JavaFX At Crossroads
At JavaOne last week, Oracle announced that (as I understand it):
- JavaFX will go forward
- JavaFX 2.0 will be released in 2011 Q3
- The work on JavaFXScript language will be discontinued, at least will
not be continued at Oracle
- JavaFX will be accessible via regular Java APIs
- Work on JavaFX for cell phones will be discontinued, too.
- JavaFX 1.3.1 incl. JavaFXScript will be still available.
See the following links for the related announcements:
On the other hand, there is an outside support for continuing work on
JavaFXScript by the developer community. The sequel to JavaFXScript will be
called Visage. See:
What does it mean for our 465 course:
- While the switch to JavaFX may look premature, and in retrospect caused
a substantial delay, it was largely beneficial after all.
- We will shorten the introduction to JavaFXScript language to
cover the essentials without focusing on the details.
- We will use Java more extensively than I originally intended, I have
already constructed an example that demonstrates how to use Java classes
from within a JavaFX app and how then Java can call upon JavaFX classes to
do what JavaFX does best, i.e. GUI and multimedia. My example takes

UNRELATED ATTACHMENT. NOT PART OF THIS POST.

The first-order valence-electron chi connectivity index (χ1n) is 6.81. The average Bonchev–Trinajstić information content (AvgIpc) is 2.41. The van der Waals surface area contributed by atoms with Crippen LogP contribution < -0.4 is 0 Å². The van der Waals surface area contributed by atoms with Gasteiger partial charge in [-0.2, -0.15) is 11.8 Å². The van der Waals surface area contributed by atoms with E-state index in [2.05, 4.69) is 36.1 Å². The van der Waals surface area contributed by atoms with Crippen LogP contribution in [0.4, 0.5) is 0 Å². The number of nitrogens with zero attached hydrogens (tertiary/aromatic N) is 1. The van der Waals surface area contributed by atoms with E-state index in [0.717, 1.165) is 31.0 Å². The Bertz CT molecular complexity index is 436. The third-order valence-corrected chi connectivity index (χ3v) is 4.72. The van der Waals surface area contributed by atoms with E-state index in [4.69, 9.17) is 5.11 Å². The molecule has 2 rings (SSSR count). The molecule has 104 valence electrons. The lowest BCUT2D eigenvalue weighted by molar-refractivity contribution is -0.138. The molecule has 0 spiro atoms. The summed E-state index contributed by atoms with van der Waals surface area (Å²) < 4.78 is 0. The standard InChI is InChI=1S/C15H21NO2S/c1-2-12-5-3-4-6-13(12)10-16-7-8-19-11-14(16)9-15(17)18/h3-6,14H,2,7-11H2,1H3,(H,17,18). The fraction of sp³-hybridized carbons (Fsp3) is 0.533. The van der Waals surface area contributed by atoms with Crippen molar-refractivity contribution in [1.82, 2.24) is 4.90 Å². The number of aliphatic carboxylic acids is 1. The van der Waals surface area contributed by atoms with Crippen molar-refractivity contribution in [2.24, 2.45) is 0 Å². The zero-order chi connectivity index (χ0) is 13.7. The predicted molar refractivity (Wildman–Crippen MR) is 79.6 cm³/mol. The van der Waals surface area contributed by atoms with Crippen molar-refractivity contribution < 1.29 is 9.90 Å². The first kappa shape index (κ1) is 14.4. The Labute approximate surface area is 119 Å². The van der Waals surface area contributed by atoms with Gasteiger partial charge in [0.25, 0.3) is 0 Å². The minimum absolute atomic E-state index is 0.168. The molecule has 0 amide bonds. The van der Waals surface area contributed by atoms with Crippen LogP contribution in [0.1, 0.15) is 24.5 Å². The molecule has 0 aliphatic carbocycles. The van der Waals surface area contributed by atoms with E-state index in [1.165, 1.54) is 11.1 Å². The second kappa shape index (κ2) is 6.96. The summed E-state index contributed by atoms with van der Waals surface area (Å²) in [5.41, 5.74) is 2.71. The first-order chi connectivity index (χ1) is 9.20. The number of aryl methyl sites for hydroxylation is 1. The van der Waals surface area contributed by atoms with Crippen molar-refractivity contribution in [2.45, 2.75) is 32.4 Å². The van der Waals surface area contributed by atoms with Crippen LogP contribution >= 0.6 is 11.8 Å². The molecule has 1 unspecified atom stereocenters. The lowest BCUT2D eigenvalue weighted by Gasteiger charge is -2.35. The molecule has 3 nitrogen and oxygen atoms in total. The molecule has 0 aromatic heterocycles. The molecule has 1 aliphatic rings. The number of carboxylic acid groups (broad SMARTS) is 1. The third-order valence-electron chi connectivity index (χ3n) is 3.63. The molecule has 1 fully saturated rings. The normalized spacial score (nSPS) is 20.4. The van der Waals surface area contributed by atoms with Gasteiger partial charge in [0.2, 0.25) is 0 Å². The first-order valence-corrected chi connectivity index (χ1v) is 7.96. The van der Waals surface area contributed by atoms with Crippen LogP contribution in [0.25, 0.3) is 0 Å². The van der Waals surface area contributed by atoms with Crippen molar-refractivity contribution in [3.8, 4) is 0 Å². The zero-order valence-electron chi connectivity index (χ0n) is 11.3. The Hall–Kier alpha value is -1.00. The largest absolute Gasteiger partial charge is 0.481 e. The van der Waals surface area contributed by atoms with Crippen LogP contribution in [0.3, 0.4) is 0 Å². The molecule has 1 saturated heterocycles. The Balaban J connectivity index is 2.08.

advantage of object-oriented facilities in both Java and JavaFX, in
particular Java interfaces.
- Some JavaFXScript coverage will be necessary, however, as JavaFXScript
is modeled after other scripting languages, the exposure to JavaFXScript
will be beneficial to you, the students.
- JavaFX 2.0 will maintain the main advantages of the current JavaFX
1.3.1and expose it via pure Java API. These are (in the order I see
- consistent APIs to all
- closures (functional programming)
- There are other Java-related languages that offer similar facilities as
JavaFXScript, the most similar among them seems to be
Scala. See the slides presentation
WayBuilding JavaFXApplications with Alternative Languages" about using
JavaFX in Scala and other languages. (Also available at
Stephen Chin's blog)
- If the Visage language becomes successful you'll be able to leverage
your exposure to JavaFXScript.
Finally, let me cite from a
blog by Richard Blair,
the main guy behind JavaFX 2.0:
- JavaFX is core to the strategy for rich client application development
at Oracle. Simply put, JavaFX is the evolution of the Java rich client
designed to address the needs of today’s and tomorrow’s customers. This is
all about making Java dominant on the client.